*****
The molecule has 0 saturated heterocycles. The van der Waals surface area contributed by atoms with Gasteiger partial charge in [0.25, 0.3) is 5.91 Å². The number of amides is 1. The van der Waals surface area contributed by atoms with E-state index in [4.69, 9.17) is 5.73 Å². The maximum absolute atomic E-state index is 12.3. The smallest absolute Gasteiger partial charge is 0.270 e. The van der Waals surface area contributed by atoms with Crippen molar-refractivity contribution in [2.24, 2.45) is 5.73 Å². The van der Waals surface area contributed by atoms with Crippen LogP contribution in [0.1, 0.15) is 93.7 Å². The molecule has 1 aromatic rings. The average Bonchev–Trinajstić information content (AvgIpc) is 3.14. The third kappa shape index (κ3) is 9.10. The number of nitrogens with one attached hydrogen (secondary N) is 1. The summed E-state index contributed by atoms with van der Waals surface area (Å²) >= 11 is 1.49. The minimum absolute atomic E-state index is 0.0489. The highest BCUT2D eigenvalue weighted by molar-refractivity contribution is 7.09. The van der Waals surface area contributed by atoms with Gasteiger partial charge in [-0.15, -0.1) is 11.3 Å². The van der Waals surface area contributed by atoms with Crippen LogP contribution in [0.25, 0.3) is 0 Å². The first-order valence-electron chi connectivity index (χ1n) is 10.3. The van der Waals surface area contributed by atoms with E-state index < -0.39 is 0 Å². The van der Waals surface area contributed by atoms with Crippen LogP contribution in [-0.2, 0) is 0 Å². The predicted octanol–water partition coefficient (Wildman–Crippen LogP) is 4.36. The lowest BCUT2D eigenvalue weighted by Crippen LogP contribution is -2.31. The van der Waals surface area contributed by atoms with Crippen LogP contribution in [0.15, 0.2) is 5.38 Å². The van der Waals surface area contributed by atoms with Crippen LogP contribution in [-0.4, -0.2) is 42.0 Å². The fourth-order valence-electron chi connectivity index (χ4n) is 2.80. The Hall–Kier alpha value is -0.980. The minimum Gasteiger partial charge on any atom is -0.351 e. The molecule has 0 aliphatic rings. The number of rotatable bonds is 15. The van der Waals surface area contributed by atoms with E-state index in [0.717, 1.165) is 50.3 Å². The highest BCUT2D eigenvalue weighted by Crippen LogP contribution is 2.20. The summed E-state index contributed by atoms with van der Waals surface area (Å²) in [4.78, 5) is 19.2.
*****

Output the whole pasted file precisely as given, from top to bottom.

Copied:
The molecule has 0 saturated heterocycles. The van der Waals surface area contributed by atoms with Gasteiger partial charge in [0.25, 0.3) is 5.91 Å². The number of amides is 1. The van der Waals surface area contributed by atoms with E-state index in [4.69, 9.17) is 5.73 Å². The maximum absolute atomic E-state index is 12.3. The smallest absolute Gasteiger partial charge is 0.270 e. The van der Waals surface area contributed by atoms with Crippen molar-refractivity contribution in [2.24, 2.45) is 5.73 Å². The van der Waals surface area contributed by atoms with Crippen LogP contribution in [0.1, 0.15) is 93.7 Å². The molecule has 1 aromatic rings. The average Bonchev–Trinajstić information content (AvgIpc) is 3.14. The third kappa shape index (κ3) is 9.10. The number of nitrogens with one attached hydrogen (secondary N) is 1. The summed E-state index contributed by atoms with van der Waals surface area (Å²) >= 11 is 1.49. The minimum absolute atomic E-state index is 0.0489. The highest BCUT2D eigenvalue weighted by molar-refractivity contribution is 7.09. The van der Waals surface area contributed by atoms with Gasteiger partial charge in [-0.15, -0.1) is 11.3 Å². The van der Waals surface area contributed by atoms with Crippen LogP contribution in [0.25, 0.3) is 0 Å². The first-order valence-electron chi connectivity index (χ1n) is 10.3. The van der Waals surface area contributed by atoms with E-state index < -0.39 is 0 Å². The van der Waals surface area contributed by atoms with Crippen LogP contribution in [-0.2, 0) is 0 Å². The predicted octanol–water partition coefficient (Wildman–Crippen LogP) is 4.36. The lowest BCUT2D eigenvalue weighted by Crippen LogP contribution is -2.31. The van der Waals surface area contributed by atoms with Crippen LogP contribution in [0.15, 0.2) is 5.38 Å². The van der Waals surface area contributed by atoms with Crippen LogP contribution in [-0.4, -0.2) is 42.0 Å². The fourth-order valence-electron chi connectivity index (χ4n) is 2.80. The Hall–Kier alpha value is -0.980. The minimum Gasteiger partial charge on any atom is -0.351 e. The molecule has 0 aliphatic rings. The number of rotatable bonds is 15. The van der Waals surface area contributed by atoms with E-state index in [0.717, 1.165) is 50.3 Å². The highest BCUT2D eigenvalue weighted by Crippen LogP contribution is 2.20. The summed E-state index contributed by atoms with van der Waals surface area (Å²) in [4.78, 5) is 19.2.